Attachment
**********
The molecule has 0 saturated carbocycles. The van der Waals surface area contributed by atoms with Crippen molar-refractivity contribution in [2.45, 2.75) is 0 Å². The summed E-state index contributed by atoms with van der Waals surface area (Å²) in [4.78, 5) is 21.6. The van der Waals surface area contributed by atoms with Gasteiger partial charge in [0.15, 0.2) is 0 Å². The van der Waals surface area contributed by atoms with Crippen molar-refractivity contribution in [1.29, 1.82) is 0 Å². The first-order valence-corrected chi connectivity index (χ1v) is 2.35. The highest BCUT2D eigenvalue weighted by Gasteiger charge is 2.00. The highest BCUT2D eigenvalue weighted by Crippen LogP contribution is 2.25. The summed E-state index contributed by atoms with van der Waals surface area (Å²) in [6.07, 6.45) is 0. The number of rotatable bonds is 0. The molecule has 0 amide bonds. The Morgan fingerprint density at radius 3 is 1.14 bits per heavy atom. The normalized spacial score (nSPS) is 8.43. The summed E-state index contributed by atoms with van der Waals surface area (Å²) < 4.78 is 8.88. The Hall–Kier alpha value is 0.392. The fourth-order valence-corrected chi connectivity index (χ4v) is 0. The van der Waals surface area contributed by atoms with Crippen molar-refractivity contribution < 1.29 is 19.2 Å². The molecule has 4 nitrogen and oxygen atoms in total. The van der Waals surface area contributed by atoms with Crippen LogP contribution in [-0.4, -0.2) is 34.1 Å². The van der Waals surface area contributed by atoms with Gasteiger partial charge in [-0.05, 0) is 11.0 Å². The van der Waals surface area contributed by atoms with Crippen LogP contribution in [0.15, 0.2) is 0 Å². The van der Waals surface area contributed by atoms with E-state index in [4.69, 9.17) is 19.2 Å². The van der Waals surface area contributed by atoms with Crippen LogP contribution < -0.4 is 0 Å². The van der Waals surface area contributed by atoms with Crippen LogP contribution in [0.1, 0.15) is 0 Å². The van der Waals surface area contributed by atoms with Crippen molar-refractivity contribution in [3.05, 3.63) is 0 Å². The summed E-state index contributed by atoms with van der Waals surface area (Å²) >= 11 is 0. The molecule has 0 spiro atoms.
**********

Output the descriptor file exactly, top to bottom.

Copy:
The molecule has 0 saturated carbocycles. The van der Waals surface area contributed by atoms with Crippen molar-refractivity contribution in [2.45, 2.75) is 0 Å². The summed E-state index contributed by atoms with van der Waals surface area (Å²) in [4.78, 5) is 21.6. The van der Waals surface area contributed by atoms with Gasteiger partial charge in [0.15, 0.2) is 0 Å². The van der Waals surface area contributed by atoms with Crippen molar-refractivity contribution in [1.29, 1.82) is 0 Å². The first-order valence-corrected chi connectivity index (χ1v) is 2.35. The highest BCUT2D eigenvalue weighted by Gasteiger charge is 2.00. The highest BCUT2D eigenvalue weighted by Crippen LogP contribution is 2.25. The summed E-state index contributed by atoms with van der Waals surface area (Å²) in [6.07, 6.45) is 0. The number of rotatable bonds is 0. The molecule has 0 amide bonds. The Morgan fingerprint density at radius 3 is 1.14 bits per heavy atom. The normalized spacial score (nSPS) is 8.43. The summed E-state index contributed by atoms with van der Waals surface area (Å²) < 4.78 is 8.88. The Hall–Kier alpha value is 0.392. The fourth-order valence-corrected chi connectivity index (χ4v) is 0. The van der Waals surface area contributed by atoms with Crippen molar-refractivity contribution < 1.29 is 19.2 Å². The molecule has 4 nitrogen and oxygen atoms in total. The van der Waals surface area contributed by atoms with Crippen LogP contribution in [-0.4, -0.2) is 34.1 Å². The van der Waals surface area contributed by atoms with Gasteiger partial charge in [-0.05, 0) is 11.0 Å². The van der Waals surface area contributed by atoms with Crippen LogP contribution in [0.15, 0.2) is 0 Å². The van der Waals surface area contributed by atoms with E-state index in [4.69, 9.17) is 19.2 Å². The van der Waals surface area contributed by atoms with Crippen LogP contribution < -0.4 is 0 Å². The van der Waals surface area contributed by atoms with Crippen LogP contribution in [0.1, 0.15) is 0 Å². The van der Waals surface area contributed by atoms with Crippen molar-refractivity contribution in [3.05, 3.63) is 0 Å². The summed E-state index contributed by atoms with van der Waals surface area (Å²) >= 11 is 0. The molecule has 0 spiro atoms.